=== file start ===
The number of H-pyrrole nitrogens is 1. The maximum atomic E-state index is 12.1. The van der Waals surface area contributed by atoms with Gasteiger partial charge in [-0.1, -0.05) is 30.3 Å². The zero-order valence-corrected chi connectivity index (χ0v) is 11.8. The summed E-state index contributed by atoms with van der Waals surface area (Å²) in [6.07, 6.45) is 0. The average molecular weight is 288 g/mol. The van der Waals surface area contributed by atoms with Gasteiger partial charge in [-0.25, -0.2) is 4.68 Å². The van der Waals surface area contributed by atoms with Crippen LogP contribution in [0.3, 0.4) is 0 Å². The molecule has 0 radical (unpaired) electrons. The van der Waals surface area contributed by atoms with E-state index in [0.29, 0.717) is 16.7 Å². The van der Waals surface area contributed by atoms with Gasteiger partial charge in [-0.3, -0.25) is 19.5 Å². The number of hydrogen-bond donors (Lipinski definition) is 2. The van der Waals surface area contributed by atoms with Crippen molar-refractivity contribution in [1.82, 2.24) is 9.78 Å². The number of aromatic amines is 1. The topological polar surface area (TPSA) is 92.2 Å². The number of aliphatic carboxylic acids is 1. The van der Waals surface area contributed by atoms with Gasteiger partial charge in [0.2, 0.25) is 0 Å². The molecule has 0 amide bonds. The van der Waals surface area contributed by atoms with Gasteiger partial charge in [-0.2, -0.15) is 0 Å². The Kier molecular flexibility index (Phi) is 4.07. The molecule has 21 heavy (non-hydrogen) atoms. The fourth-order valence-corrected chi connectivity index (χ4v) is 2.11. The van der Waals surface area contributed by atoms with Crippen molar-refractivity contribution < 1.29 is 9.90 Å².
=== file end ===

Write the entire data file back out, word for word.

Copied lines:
The number of H-pyrrole nitrogens is 1. The maximum atomic E-state index is 12.1. The van der Waals surface area contributed by atoms with Gasteiger partial charge in [-0.1, -0.05) is 30.3 Å². The zero-order valence-corrected chi connectivity index (χ0v) is 11.8. The summed E-state index contributed by atoms with van der Waals surface area (Å²) in [6.07, 6.45) is 0. The average molecular weight is 288 g/mol. The van der Waals surface area contributed by atoms with Gasteiger partial charge in [-0.25, -0.2) is 4.68 Å². The van der Waals surface area contributed by atoms with Crippen LogP contribution in [0.3, 0.4) is 0 Å². The molecule has 0 radical (unpaired) electrons. The van der Waals surface area contributed by atoms with E-state index in [0.29, 0.717) is 16.7 Å². The van der Waals surface area contributed by atoms with Gasteiger partial charge in [-0.3, -0.25) is 19.5 Å². The number of hydrogen-bond donors (Lipinski definition) is 2. The van der Waals surface area contributed by atoms with Crippen molar-refractivity contribution in [1.82, 2.24) is 9.78 Å². The number of aromatic amines is 1. The topological polar surface area (TPSA) is 92.2 Å². The number of aliphatic carboxylic acids is 1. The van der Waals surface area contributed by atoms with Gasteiger partial charge in [0.2, 0.25) is 0 Å². The molecule has 0 amide bonds. The van der Waals surface area contributed by atoms with Gasteiger partial charge in [-0.2, -0.15) is 0 Å². The Kier molecular flexibility index (Phi) is 4.07. The molecule has 21 heavy (non-hydrogen) atoms. The fourth-order valence-corrected chi connectivity index (χ4v) is 2.11. The van der Waals surface area contributed by atoms with Crippen molar-refractivity contribution < 1.29 is 9.90 Å².